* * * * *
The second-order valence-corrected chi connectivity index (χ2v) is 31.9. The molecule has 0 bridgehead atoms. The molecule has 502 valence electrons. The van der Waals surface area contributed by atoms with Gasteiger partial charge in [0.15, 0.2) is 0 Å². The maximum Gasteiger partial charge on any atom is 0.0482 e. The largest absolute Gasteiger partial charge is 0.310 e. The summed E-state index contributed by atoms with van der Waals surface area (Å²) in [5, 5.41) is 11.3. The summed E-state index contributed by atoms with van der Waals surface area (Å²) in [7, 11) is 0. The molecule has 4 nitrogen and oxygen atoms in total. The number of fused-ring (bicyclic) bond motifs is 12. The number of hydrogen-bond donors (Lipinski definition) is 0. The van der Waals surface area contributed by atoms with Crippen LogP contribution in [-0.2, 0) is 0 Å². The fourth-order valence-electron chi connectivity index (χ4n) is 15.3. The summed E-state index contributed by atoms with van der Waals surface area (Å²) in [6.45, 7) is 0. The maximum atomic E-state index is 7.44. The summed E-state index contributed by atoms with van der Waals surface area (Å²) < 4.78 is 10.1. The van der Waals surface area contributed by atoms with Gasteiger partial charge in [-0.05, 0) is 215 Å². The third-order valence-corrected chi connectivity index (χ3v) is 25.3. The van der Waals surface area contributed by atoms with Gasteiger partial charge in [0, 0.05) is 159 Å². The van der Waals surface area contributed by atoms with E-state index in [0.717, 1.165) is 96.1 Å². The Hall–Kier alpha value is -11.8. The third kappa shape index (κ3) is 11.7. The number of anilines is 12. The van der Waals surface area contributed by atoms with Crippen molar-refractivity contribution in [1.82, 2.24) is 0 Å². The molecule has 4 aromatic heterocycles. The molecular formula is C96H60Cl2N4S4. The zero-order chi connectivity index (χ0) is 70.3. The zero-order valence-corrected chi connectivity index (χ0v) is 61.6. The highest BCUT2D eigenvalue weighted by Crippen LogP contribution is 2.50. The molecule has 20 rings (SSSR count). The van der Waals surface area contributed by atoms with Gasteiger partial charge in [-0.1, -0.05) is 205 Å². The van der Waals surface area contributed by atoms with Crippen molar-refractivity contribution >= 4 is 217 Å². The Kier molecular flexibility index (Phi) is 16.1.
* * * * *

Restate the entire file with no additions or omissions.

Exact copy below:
The second-order valence-corrected chi connectivity index (χ2v) is 31.9. The molecule has 0 bridgehead atoms. The molecule has 502 valence electrons. The van der Waals surface area contributed by atoms with Gasteiger partial charge in [0.15, 0.2) is 0 Å². The maximum Gasteiger partial charge on any atom is 0.0482 e. The largest absolute Gasteiger partial charge is 0.310 e. The summed E-state index contributed by atoms with van der Waals surface area (Å²) in [5, 5.41) is 11.3. The summed E-state index contributed by atoms with van der Waals surface area (Å²) in [7, 11) is 0. The molecule has 4 nitrogen and oxygen atoms in total. The number of fused-ring (bicyclic) bond motifs is 12. The number of hydrogen-bond donors (Lipinski definition) is 0. The van der Waals surface area contributed by atoms with Crippen LogP contribution in [-0.2, 0) is 0 Å². The fourth-order valence-electron chi connectivity index (χ4n) is 15.3. The summed E-state index contributed by atoms with van der Waals surface area (Å²) in [6.45, 7) is 0. The maximum atomic E-state index is 7.44. The summed E-state index contributed by atoms with van der Waals surface area (Å²) < 4.78 is 10.1. The van der Waals surface area contributed by atoms with Gasteiger partial charge in [-0.05, 0) is 215 Å². The third-order valence-corrected chi connectivity index (χ3v) is 25.3. The van der Waals surface area contributed by atoms with Gasteiger partial charge in [0, 0.05) is 159 Å². The van der Waals surface area contributed by atoms with E-state index in [0.717, 1.165) is 96.1 Å². The Hall–Kier alpha value is -11.8. The third kappa shape index (κ3) is 11.7. The number of anilines is 12. The van der Waals surface area contributed by atoms with Crippen molar-refractivity contribution in [1.82, 2.24) is 0 Å². The molecule has 4 aromatic heterocycles. The molecular formula is C96H60Cl2N4S4. The zero-order chi connectivity index (χ0) is 70.3. The zero-order valence-corrected chi connectivity index (χ0v) is 61.6. The highest BCUT2D eigenvalue weighted by Crippen LogP contribution is 2.50. The molecule has 20 rings (SSSR count). The van der Waals surface area contributed by atoms with Gasteiger partial charge in [-0.1, -0.05) is 205 Å². The van der Waals surface area contributed by atoms with Crippen molar-refractivity contribution >= 4 is 217 Å². The Kier molecular flexibility index (Phi) is 16.1.